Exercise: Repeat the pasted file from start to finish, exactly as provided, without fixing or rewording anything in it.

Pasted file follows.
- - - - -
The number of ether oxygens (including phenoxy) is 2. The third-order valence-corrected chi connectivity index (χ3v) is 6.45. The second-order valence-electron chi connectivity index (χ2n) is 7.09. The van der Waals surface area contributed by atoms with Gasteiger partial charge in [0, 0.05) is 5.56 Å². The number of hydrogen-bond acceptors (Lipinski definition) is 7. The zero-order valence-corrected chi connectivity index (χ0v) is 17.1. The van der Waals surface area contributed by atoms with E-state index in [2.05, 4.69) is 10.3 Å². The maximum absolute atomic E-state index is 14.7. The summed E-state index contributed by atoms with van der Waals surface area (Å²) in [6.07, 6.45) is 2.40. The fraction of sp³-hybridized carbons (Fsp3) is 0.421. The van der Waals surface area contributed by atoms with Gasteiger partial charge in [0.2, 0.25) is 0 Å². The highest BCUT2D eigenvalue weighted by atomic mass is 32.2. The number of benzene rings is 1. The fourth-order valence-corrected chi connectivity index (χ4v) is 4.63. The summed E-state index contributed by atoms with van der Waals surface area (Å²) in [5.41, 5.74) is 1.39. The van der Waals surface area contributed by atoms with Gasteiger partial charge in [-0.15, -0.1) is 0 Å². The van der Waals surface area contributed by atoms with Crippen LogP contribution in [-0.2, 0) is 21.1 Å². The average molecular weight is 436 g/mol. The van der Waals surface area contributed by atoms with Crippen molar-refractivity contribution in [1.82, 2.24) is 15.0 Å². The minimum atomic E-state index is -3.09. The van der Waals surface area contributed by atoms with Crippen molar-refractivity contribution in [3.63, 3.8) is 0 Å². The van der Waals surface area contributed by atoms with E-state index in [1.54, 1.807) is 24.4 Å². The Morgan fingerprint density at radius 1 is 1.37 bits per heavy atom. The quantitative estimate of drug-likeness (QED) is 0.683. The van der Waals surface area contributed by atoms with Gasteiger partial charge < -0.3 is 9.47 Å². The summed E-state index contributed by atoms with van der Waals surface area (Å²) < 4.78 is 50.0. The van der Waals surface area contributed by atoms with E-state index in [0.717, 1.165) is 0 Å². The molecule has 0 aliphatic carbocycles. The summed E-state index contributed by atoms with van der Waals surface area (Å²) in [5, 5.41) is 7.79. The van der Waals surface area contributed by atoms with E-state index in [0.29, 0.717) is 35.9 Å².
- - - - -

The number of ether oxygens (including phenoxy) is 2. The third-order valence-corrected chi connectivity index (χ3v) is 6.45. The second-order valence-electron chi connectivity index (χ2n) is 7.09. The van der Waals surface area contributed by atoms with Gasteiger partial charge in [0, 0.05) is 5.56 Å². The number of hydrogen-bond acceptors (Lipinski definition) is 7. The zero-order valence-corrected chi connectivity index (χ0v) is 17.1. The van der Waals surface area contributed by atoms with E-state index in [2.05, 4.69) is 10.3 Å². The maximum absolute atomic E-state index is 14.7. The summed E-state index contributed by atoms with van der Waals surface area (Å²) in [6.07, 6.45) is 2.40. The fraction of sp³-hybridized carbons (Fsp3) is 0.421. The van der Waals surface area contributed by atoms with Gasteiger partial charge in [0.2, 0.25) is 0 Å². The highest BCUT2D eigenvalue weighted by atomic mass is 32.2. The number of benzene rings is 1. The fourth-order valence-corrected chi connectivity index (χ4v) is 4.63. The summed E-state index contributed by atoms with van der Waals surface area (Å²) in [5.41, 5.74) is 1.39. The van der Waals surface area contributed by atoms with Gasteiger partial charge in [-0.15, -0.1) is 0 Å². The van der Waals surface area contributed by atoms with Crippen LogP contribution in [-0.2, 0) is 21.1 Å². The average molecular weight is 436 g/mol. The van der Waals surface area contributed by atoms with Crippen molar-refractivity contribution in [1.82, 2.24) is 15.0 Å². The minimum atomic E-state index is -3.09. The van der Waals surface area contributed by atoms with Crippen molar-refractivity contribution in [3.63, 3.8) is 0 Å². The van der Waals surface area contributed by atoms with E-state index in [1.54, 1.807) is 24.4 Å². The Morgan fingerprint density at radius 1 is 1.37 bits per heavy atom. The quantitative estimate of drug-likeness (QED) is 0.683. The van der Waals surface area contributed by atoms with Gasteiger partial charge < -0.3 is 9.47 Å². The summed E-state index contributed by atoms with van der Waals surface area (Å²) < 4.78 is 50.0. The van der Waals surface area contributed by atoms with E-state index in [0.717, 1.165) is 0 Å². The molecule has 0 aliphatic carbocycles. The summed E-state index contributed by atoms with van der Waals surface area (Å²) in [5, 5.41) is 7.79. The van der Waals surface area contributed by atoms with E-state index in [0.29, 0.717) is 35.9 Å².